Maybe it happened suddenly. Life hit you hard, a sucker punch you hadn’t seen coming. Maybe it was slow, seeping into your identity while you were distracted. All you know is somewhere along the line you stopped believing in yourself. Now you can’t do anything right, it’s all inner criticism criticism criticism, and finding your way back to a healthy sense of self seems impossible. If this sounds familiar, don’t fret. Here are seven tips for building self-esteem.
1. Focus on Your Strengths.
Make a list of your strengths and achievements. Write down everything you like about yourself. Consider your talents and interests, challenges you’ve overcome, good things you’ve done, and mistakes you’ve fixed. Focus on what you did right. Remember that, even though you’re struggling, you’re a unique and special person, a miracle of existence who is meant to have a future worth living. Put the list in a safe place and review it often. If you’re having difficulty coming up with items to place on the list, talk to a friend or close family member.
2. You Are Who You’d Like to Be.
Create a list of positive affirmations and read them to yourself every evening. Positive affirmations involve writing down what you’d like to believe about yourself: I can be an amazing person despite my past mistakes. I am an amazing mother. I am a talented artist. I am a competent and well-respected teacher. I am a human being worth knowing. Even if you don’t believe the statements, make sure to read them out loud every day. This might sound silly or egotistical, but positive affirmations tend to come true. Unconsciously, we mold ourselves to fit them.
3. Be Kind to Yourself.
Listen to the commentary in your mind. What’s it saying? If you have low self-esteem, chances are the “ticker tape” inside you is criticizing your every move. The trick is to replace the mean stuff with a friendly, supportive voice. How would you talk to a friend? That’s how you should talk to yourself!
Sometimes replacing negative with positive isn’t an automatic. It doesn’t just happen. In this case, when the inner critics start, jot down what you hear. Be specific. Ask yourself: What are they saying? How realistic are these thoughts? What evidence goes against them? How can I rewrite these problem thoughts in a healthier way, an approach that helps my self-esteem?
Usually the inner critic is one-sided and exaggerated. For example, it might say, “I’m stupid.” Rephrase the thoughts in a way that supports you. Instead of thinking “I’m stupid,” consider, “I’m not as good at math as I’d like, but I’m good at other things, like reading and history. My friends believe in me. And my teachers tell me I’m a good student.”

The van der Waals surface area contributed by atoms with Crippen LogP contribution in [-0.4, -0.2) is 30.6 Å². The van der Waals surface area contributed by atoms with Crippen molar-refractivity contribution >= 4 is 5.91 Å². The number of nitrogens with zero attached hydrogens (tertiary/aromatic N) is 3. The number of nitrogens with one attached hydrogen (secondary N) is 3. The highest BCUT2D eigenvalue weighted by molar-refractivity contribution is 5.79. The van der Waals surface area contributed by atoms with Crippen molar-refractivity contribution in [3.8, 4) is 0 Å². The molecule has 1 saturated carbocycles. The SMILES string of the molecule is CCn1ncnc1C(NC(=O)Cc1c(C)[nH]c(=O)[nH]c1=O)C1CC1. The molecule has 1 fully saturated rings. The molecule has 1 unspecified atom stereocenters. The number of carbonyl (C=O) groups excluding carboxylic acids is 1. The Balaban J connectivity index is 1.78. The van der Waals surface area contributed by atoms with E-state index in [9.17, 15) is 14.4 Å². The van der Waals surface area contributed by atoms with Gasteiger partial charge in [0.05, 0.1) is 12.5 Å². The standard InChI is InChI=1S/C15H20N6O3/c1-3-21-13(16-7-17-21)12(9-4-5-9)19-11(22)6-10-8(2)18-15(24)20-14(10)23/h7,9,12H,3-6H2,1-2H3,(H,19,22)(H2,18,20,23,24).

Remember, what you think affects how you feel. Make it a habit to rewrite problem thoughts — and be kind to yourself!
(To learn more about this approach, check out this article on cognitive behavioral therapy.)
4. Be Kind to Others.
Go out of your way to do good things. Be nice to people, and do nice things for them. Consider volunteering. If volunteering sounds too complicated, make a difference in other people’s lives in smaller ways. Bake a cake for a sick neighbor. Anonymously pay a stranger’s toll on the tollway. Even sharing a smile can make someone’s day.
5. Avoid the Bad Stuff.
Avoid people and situations that make you feel bad. If you can’t stay away from the negativity, do your best to surround yourself with people who are supportive and care about you. There’s no way to avoid it: Self-esteem is influenced by your surroundings.
6. Pursue the good stuff.
Create a life you love! Sign up for drawing classes and fill your house with artwork. Play your favorite music on the radio. Run a marathon. Sing in the shower. Wear bright or quirky clothes. Go back to school and study those science classes you’ve been thinking about. Surround yourself with your favorite books. Burn candles and incense when you take a bath. Write poetry. Enroll in dance classes. Mow the lawn, if that helps you feel better!
7. If you’re in over your head, get help.
Low self-esteem can be caused by clinical depression, anxiety, or other psychiatric disorders. If you feel like it’s a losing battle, consider reaching out for help. A psychotherapist can help you navigate the thoughts, past experiences, and stressors that are causing your symptoms. If things are bad enough, talk to a psychiatrist about medications.
Okay, thanks for reading. Until next time!
- Psychology Today: Self-Esteem. https://www.psychologytoday.com/us/basics/self-esteem
- Very Well: What is Self-Esteem? https://www.verywellmind.com/what-is-self-esteem-2795868
- Psych Central: What is Healthy Self-Esteem? https://psychcentral.com/lib/what-is-self-esteem#1
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